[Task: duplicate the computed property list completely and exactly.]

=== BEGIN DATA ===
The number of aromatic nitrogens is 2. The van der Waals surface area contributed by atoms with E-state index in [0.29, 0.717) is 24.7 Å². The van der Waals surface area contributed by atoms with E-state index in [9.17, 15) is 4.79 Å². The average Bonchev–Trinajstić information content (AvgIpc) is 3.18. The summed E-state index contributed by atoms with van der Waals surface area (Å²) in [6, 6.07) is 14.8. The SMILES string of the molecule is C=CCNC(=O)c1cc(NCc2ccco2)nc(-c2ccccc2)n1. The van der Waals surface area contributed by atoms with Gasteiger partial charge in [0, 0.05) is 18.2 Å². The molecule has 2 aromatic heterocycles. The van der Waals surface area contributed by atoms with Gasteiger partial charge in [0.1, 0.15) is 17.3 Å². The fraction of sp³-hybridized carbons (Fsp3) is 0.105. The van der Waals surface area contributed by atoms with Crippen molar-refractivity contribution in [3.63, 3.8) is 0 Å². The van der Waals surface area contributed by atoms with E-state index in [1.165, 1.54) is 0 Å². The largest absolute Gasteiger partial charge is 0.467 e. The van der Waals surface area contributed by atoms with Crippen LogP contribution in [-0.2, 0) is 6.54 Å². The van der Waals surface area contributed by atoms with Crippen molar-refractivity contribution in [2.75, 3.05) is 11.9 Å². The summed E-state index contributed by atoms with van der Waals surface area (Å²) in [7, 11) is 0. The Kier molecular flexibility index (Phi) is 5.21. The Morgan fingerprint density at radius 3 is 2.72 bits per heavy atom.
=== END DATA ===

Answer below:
The number of aromatic nitrogens is 2. The van der Waals surface area contributed by atoms with E-state index in [0.29, 0.717) is 24.7 Å². The van der Waals surface area contributed by atoms with E-state index in [9.17, 15) is 4.79 Å². The average Bonchev–Trinajstić information content (AvgIpc) is 3.18. The summed E-state index contributed by atoms with van der Waals surface area (Å²) in [6, 6.07) is 14.8. The SMILES string of the molecule is C=CCNC(=O)c1cc(NCc2ccco2)nc(-c2ccccc2)n1. The van der Waals surface area contributed by atoms with Gasteiger partial charge in [0, 0.05) is 18.2 Å². The molecule has 2 aromatic heterocycles. The van der Waals surface area contributed by atoms with Gasteiger partial charge in [0.1, 0.15) is 17.3 Å². The fraction of sp³-hybridized carbons (Fsp3) is 0.105. The van der Waals surface area contributed by atoms with Crippen molar-refractivity contribution in [3.63, 3.8) is 0 Å². The van der Waals surface area contributed by atoms with E-state index in [1.165, 1.54) is 0 Å². The largest absolute Gasteiger partial charge is 0.467 e. The van der Waals surface area contributed by atoms with Crippen LogP contribution in [-0.2, 0) is 6.54 Å². The van der Waals surface area contributed by atoms with Crippen molar-refractivity contribution in [2.75, 3.05) is 11.9 Å². The summed E-state index contributed by atoms with van der Waals surface area (Å²) in [7, 11) is 0. The Kier molecular flexibility index (Phi) is 5.21. The Morgan fingerprint density at radius 3 is 2.72 bits per heavy atom.